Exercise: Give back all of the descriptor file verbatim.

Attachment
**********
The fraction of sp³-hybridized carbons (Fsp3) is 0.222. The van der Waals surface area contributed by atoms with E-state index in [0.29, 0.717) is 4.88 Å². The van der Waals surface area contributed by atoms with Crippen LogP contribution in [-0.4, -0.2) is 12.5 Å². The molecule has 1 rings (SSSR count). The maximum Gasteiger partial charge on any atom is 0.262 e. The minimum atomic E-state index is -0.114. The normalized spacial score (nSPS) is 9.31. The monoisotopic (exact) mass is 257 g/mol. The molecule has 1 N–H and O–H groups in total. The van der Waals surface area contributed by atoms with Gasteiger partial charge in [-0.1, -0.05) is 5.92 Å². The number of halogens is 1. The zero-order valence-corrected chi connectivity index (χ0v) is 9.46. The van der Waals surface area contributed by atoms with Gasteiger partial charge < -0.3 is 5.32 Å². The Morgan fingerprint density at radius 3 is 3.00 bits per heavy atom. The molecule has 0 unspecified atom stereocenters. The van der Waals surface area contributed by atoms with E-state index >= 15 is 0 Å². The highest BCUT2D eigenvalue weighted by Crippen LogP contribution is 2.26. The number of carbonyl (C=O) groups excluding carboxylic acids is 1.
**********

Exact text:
The fraction of sp³-hybridized carbons (Fsp3) is 0.222. The van der Waals surface area contributed by atoms with E-state index in [0.29, 0.717) is 4.88 Å². The van der Waals surface area contributed by atoms with Crippen LogP contribution in [-0.4, -0.2) is 12.5 Å². The molecule has 1 rings (SSSR count). The maximum Gasteiger partial charge on any atom is 0.262 e. The minimum atomic E-state index is -0.114. The normalized spacial score (nSPS) is 9.31. The monoisotopic (exact) mass is 257 g/mol. The molecule has 1 N–H and O–H groups in total. The van der Waals surface area contributed by atoms with Gasteiger partial charge in [-0.1, -0.05) is 5.92 Å². The number of halogens is 1. The zero-order valence-corrected chi connectivity index (χ0v) is 9.46. The van der Waals surface area contributed by atoms with Gasteiger partial charge < -0.3 is 5.32 Å². The Morgan fingerprint density at radius 3 is 3.00 bits per heavy atom. The molecule has 0 unspecified atom stereocenters. The van der Waals surface area contributed by atoms with E-state index >= 15 is 0 Å². The highest BCUT2D eigenvalue weighted by Crippen LogP contribution is 2.26. The number of carbonyl (C=O) groups excluding carboxylic acids is 1.